It’s a welcome development that medication for the treatment of erectile dysfunction (ED) is now approved for OTC sale in Ireland. It is another recognition of Irish pharmacists’ healthcare knowledge and expertise and it takes a little pressure off patients who previously had to fork out for a GP consultation for such matters. But as we all know, it was not always a simple process for men to address ED, not to mention the associated stigma. Therefore, as a little light diversion, a brief stroll down ‘Healthcare Memory Lane’ might provide some context.
For example, in centuries past, impotence was in fact considered a crime and legitimate grounds for divorce; the process by which men were forced to prove their bona fides was a tortuous one, where dignity and anonymity had no place.
Indeed, divorce itself was often available only for the well-heeled, particularly in 16th and 17th Century France, Spain and England, however a man’s inability to perform in the bedroom was considered reasonable grounds. The Church was dominant in those times and it decreed that the prime objective of marriage was to procreate. The earliest records of such divorce cases stretch back to the 14th Century.
The harrowing process began with a wife making the accusation of impotence before an ecclesiastical court. According to a number of historians, the husband was then offered the chance to clear his name via an examination of his genitalia by what you might call a ‘multidisciplinary team’ of doctors, clergymen, celibate priests and midwives. The examination included scrutiny of the shape and colour of the appendage and amount of testes, as well as whatever process was employed to determine whether or not he could achieve an erection and deliver the required amount of reproductive fluid.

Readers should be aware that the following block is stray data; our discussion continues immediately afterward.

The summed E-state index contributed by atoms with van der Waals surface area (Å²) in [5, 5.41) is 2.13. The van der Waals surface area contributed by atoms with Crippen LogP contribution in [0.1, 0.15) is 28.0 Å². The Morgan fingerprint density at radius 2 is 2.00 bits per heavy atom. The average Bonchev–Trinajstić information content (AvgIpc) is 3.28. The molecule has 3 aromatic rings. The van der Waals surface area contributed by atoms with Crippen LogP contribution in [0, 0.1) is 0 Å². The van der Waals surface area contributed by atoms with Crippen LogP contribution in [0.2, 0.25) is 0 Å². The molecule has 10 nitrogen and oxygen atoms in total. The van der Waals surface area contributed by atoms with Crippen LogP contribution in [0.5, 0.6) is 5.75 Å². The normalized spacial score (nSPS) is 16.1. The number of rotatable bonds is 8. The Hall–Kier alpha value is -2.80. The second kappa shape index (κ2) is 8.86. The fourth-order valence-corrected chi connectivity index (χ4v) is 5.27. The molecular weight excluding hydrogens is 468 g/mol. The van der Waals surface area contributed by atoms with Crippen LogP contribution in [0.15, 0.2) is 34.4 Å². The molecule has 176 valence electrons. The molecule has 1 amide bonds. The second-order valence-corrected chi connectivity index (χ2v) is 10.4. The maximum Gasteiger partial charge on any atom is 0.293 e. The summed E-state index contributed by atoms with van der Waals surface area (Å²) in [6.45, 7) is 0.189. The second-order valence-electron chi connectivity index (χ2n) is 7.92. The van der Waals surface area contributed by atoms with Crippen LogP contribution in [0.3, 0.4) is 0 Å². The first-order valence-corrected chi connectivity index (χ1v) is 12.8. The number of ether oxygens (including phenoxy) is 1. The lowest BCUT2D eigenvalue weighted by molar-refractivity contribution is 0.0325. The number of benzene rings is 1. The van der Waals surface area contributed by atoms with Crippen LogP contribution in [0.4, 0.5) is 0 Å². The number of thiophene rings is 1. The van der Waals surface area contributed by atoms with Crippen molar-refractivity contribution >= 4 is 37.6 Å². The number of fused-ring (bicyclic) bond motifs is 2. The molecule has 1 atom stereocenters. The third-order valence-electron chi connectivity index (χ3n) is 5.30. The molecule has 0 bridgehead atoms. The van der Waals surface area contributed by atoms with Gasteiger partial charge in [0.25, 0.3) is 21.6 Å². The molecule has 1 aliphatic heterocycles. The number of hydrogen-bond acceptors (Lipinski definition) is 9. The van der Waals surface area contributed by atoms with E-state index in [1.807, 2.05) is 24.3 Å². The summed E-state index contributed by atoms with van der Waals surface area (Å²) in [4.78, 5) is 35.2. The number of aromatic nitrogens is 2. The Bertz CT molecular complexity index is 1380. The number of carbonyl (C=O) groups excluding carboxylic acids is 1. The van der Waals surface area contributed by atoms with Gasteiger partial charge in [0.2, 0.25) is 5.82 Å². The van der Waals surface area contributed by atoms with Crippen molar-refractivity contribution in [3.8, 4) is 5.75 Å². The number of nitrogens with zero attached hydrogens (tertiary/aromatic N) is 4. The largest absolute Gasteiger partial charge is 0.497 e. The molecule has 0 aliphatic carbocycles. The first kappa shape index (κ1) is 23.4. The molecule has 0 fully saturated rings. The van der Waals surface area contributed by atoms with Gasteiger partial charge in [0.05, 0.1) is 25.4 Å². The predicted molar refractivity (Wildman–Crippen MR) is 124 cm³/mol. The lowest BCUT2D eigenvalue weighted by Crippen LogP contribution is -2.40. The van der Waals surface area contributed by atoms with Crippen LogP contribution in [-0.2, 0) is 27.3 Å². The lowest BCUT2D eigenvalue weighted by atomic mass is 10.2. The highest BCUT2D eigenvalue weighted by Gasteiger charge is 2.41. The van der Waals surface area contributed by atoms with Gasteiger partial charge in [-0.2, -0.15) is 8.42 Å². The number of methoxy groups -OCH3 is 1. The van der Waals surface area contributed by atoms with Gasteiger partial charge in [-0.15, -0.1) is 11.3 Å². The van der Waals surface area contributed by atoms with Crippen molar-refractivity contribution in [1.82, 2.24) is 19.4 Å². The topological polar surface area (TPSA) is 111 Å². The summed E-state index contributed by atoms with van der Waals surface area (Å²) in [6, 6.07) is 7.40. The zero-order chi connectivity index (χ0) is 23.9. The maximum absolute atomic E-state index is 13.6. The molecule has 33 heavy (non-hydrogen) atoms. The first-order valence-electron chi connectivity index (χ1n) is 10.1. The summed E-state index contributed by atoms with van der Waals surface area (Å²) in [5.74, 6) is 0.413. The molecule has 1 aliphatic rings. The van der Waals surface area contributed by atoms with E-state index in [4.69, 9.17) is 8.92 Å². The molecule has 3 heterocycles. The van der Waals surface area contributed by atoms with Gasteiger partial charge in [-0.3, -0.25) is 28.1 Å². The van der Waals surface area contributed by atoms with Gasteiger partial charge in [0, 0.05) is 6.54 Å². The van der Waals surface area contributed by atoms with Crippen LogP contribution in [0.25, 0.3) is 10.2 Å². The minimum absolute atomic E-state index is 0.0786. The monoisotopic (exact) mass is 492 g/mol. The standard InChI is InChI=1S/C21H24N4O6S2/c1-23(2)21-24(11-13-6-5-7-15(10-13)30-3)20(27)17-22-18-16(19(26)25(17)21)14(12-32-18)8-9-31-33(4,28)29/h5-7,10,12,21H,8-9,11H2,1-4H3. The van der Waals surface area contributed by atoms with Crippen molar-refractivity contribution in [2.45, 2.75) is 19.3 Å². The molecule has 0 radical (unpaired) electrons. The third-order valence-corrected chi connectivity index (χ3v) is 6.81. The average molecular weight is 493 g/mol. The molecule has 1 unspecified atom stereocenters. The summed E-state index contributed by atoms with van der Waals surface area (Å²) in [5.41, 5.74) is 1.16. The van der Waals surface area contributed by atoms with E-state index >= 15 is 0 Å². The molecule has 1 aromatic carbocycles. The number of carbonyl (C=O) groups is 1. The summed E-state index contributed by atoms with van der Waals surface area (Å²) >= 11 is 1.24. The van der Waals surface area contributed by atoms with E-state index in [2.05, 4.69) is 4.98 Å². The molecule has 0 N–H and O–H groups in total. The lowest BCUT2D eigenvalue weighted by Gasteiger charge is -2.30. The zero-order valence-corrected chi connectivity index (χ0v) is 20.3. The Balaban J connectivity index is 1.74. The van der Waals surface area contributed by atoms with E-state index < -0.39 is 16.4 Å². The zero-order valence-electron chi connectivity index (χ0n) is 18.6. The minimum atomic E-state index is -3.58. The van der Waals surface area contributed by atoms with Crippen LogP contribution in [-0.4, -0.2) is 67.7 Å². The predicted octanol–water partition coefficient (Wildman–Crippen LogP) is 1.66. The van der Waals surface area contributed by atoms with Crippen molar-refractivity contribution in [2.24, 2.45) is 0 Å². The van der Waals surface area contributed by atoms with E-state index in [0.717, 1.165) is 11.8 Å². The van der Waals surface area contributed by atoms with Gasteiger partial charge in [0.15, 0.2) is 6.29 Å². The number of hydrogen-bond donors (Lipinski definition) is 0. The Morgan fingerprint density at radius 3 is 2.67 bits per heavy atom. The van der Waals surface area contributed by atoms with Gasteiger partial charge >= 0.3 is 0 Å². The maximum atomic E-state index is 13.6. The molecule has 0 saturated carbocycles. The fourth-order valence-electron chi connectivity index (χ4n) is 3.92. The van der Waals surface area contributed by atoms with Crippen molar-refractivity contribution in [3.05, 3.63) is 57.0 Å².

Natural tension and skin elasticity were also assessed. The local gutter press were most keen to report on such trials (how little some things have changed!), potentially resulting in very public humiliation. If you were a nobleman, the shame was extreme. If the husband chose to defend the accusation, a ‘Trial by Congress’ was arranged on neutral territory, whereby the couple were compelled to have sex in front of a panel of judges. A kind of ‘XXX Factor’, if you will.
The husband was given two hours to prove he could ‘perform’. If he could not do so, the marriage was dissolved. Naturally, potential underlying causes of ED were the last thing on anyone’s mind. However, in some cases, a three-year ‘window’ before annulment was granted in case the problem resolved itself. Litigant women did not escape invasive humiliation either — if a woman claimed that the marriage was never consummated, she had to prove her virginity at the Trial by Congress.
Since a woman’s reproductive and urinary system were believed to be the same, she would have been made to drink a diuretic and if she urinated immediately, it was judged that her hymen had been compromised. In some cases, a physical examination was also deemed necessary, whereby the woman was bathed and laid in front of a team of doctors and midwives. I will not assault our dear readers’ sensibilities with the details. And now, here we are. I hope this light diversion was a brief distraction from the serious issues that we all face. For today’s men, at least the ‘crime’ of ED is not one of them.